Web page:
Wednesday, April 26, 2006

Today's Wednesday Essay is a good reminder that when you're feeling the least inspired is no excuse not to write...

I Have Nothing to Write About!
by Mike Kamrath

It's been four months now since I've written anything of any consequence. This time none of the usual tricks worked. I have tried various venues to no avail. Now, I am sitting in Aroma Roasters coffee shop on a beautiful April evening. A coffee shop is the perfect place for this writer. I've chosen one I rarely frequent, so there is little chance of being interrupted by people I know. My only distractions are self-induced and sometimes they end up on the page. And if not these pages, then perhaps in a future poem or short story.

Clean paper, sharpened pencil and an aromatic almond latte, and so far, the Muse has not arrived. But I feel her nearby. Over these last several weeks, I have tried writing while drinking wine, while straight and normal, and while high. The latter produced profound, albeit small pieces of writing brilliance that somehow faded in the light of day (and a clear head).

I've tried writing at night after my daughter is in bed and my wife is at work. I've tried writing in the morning, even before the cat is up. I've tried writing in my truck by the side of the road. Tonight, I am reverting to my old faithful way to tempt the Muse: Write about writing (or the lack thereof). Its been the topic of several of my poems over the years, and is a tried and true way to "get back in the groove". I suppose its really an off-shoot of Julia Cameron's concept of Morning Pages, wherein one writes whatever comes to mind, without judgment. Just write.

"Observe" says the Muse.

Over there sits a Venus of Willendorf, a black woman in a purple top with three-quarter length sleeves, tight black capris and rust colored platform sandals Her hair is long, braided in neat cornrows and tied back like a pony tail. Amber tiger-eye dangling earrings accentuate the deep walnut hue of her cheeks. R. Crumb would love to draw her.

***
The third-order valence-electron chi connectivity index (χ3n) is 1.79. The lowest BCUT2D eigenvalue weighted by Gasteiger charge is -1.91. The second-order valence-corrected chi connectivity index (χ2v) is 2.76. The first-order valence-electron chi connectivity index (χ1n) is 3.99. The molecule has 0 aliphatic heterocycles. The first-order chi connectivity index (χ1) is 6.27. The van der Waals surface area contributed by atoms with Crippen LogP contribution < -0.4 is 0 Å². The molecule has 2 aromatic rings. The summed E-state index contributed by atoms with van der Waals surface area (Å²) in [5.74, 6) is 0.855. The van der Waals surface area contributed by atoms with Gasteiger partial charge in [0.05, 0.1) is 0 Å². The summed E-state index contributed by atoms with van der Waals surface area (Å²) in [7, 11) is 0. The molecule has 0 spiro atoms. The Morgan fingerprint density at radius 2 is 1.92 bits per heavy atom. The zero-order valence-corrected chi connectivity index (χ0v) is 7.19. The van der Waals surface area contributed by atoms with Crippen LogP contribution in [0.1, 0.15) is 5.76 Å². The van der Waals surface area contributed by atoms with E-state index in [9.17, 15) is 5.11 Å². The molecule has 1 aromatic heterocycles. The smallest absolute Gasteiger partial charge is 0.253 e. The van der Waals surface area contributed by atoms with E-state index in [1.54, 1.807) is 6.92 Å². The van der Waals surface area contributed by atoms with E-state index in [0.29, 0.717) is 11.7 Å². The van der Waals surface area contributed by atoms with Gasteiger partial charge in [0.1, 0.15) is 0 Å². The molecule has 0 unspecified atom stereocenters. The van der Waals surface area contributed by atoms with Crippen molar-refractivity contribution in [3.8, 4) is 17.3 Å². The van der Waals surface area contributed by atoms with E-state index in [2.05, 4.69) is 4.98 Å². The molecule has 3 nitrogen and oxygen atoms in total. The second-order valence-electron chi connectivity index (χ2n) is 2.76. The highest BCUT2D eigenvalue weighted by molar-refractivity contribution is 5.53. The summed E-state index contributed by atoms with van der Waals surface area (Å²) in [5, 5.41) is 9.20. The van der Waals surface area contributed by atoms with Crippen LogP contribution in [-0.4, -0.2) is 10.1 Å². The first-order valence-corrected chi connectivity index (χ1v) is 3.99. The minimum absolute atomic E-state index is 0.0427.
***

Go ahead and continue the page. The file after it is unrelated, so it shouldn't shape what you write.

Across the room, a young woman bites her finger nails and sips her iced chai between chess moves. The fact I am aware of her chemise top with the delicate lace makes me aware of our differing ages and cultural disparity.

Ceiling fans spin at a high rpm. A brown haired woman in a brown top, brown pants and tan Birkenstocks leans back in her wooden chair, fingers idly circling the rim of her brown cup of cappuccino, her brown eyes staring vacantly out the window.
The couple next to me, two women separated by a generation, join in an animated conversation about elementary school education, the trials and tribulations of teaching, and of its rewards.

Two or three hand-scribbled pages later, I slow down, lean back and relax into the feeling of accomplishment, release, relief? I can still write.

A button down business man in brown oxfords sits at the internet bar next to a young woman, a student perhaps, with two-no three rings in her lower lip. My hand slips up to my left ear, touching the one piercing on my body done with a needle in a friend's apartment in Michigan thirty-five years ago.

I look around the room. The walls are a rich yellow ochre faux finish, warm and inviting, hung with large reproductions of French posters from the 19th century. Pelican Cigarettes, Cafe Martin, Fap ‘Ami “celuri des connaisseure”. Their bold greens, oranges, purples and blacks command attention. Everywhere in the room there is wood. Chairs, tables, salvaged church pews given a second life, the raised deck on which I am seated, wooden wainscoting on the main bar with its worn copper-topped counter. So worn in fact, the front edge has split and is now held together by several layers of yellowed and frayed scotch tape.


A ripple of red neon captured and then released by a window floats just above a no parking sign outside. I close my eyes, listening to an alto-soprano’s voice floating melodiously over a funky base rhythm.

I have never been more aware of the Muse. “See? And you thought you had nothing to write about.” The Muse pushes an earlier thought back into my mind: I write because its a way of connecting, of communicating. Its what I do. Even when I am not writing, I often think about writing And I read, always read. Searching for that connection.

I walk back to the counter for a 50-cent refill. The sign says “Honesty is what you do when no one is looking”. Like writing. Writing is what you do when no one is looking. You do it for yourself, and like honesty, it makes the world a better place.

BIO: Mike Kamrath has just had his first poem published in Minotaur 44, an on-going poetry anthology that has been around since the 60's, published by Jim Watson-Gove. Five of his poems will be forthcoming in a new anthology Present At The Creation (Poets writing about the process of writing), edited by Vilma Ginsburg and Doug Stout. He has had multiple entries on the Poets Against The War website, and was a featured poet on that website several months ago. Read a poem HERE.

1 Comments:

At 3:56 AM, Blogger Susan Henderson said...

Great essay!

 

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